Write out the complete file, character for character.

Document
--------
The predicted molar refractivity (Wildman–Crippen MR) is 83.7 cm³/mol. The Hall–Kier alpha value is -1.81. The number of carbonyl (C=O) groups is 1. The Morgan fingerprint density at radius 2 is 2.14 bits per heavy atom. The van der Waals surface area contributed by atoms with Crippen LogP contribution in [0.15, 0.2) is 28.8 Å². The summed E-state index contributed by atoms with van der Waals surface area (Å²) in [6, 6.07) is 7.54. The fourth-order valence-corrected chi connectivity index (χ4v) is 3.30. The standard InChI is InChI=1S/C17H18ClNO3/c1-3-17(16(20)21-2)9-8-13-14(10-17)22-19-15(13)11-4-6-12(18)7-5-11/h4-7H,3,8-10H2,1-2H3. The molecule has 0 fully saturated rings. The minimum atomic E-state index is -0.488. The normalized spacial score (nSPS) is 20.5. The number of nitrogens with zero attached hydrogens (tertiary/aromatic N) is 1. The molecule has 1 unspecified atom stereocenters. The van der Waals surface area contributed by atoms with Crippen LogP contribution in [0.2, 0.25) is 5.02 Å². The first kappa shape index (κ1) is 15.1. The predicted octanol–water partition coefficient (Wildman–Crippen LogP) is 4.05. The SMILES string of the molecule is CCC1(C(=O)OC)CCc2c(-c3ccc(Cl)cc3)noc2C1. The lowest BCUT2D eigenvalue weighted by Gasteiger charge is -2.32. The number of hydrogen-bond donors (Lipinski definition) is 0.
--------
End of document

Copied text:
The predicted molar refractivity (Wildman–Crippen MR) is 83.7 cm³/mol. The Hall–Kier alpha value is -1.81. The number of carbonyl (C=O) groups is 1. The Morgan fingerprint density at radius 2 is 2.14 bits per heavy atom. The van der Waals surface area contributed by atoms with Crippen LogP contribution in [0.15, 0.2) is 28.8 Å². The summed E-state index contributed by atoms with van der Waals surface area (Å²) in [6, 6.07) is 7.54. The fourth-order valence-corrected chi connectivity index (χ4v) is 3.30. The standard InChI is InChI=1S/C17H18ClNO3/c1-3-17(16(20)21-2)9-8-13-14(10-17)22-19-15(13)11-4-6-12(18)7-5-11/h4-7H,3,8-10H2,1-2H3. The molecule has 0 fully saturated rings. The minimum atomic E-state index is -0.488. The normalized spacial score (nSPS) is 20.5. The number of nitrogens with zero attached hydrogens (tertiary/aromatic N) is 1. The molecule has 1 unspecified atom stereocenters. The van der Waals surface area contributed by atoms with Crippen LogP contribution in [0.2, 0.25) is 5.02 Å². The first kappa shape index (κ1) is 15.1. The predicted octanol–water partition coefficient (Wildman–Crippen LogP) is 4.05. The SMILES string of the molecule is CCC1(C(=O)OC)CCc2c(-c3ccc(Cl)cc3)noc2C1. The lowest BCUT2D eigenvalue weighted by Gasteiger charge is -2.32. The number of hydrogen-bond donors (Lipinski definition) is 0.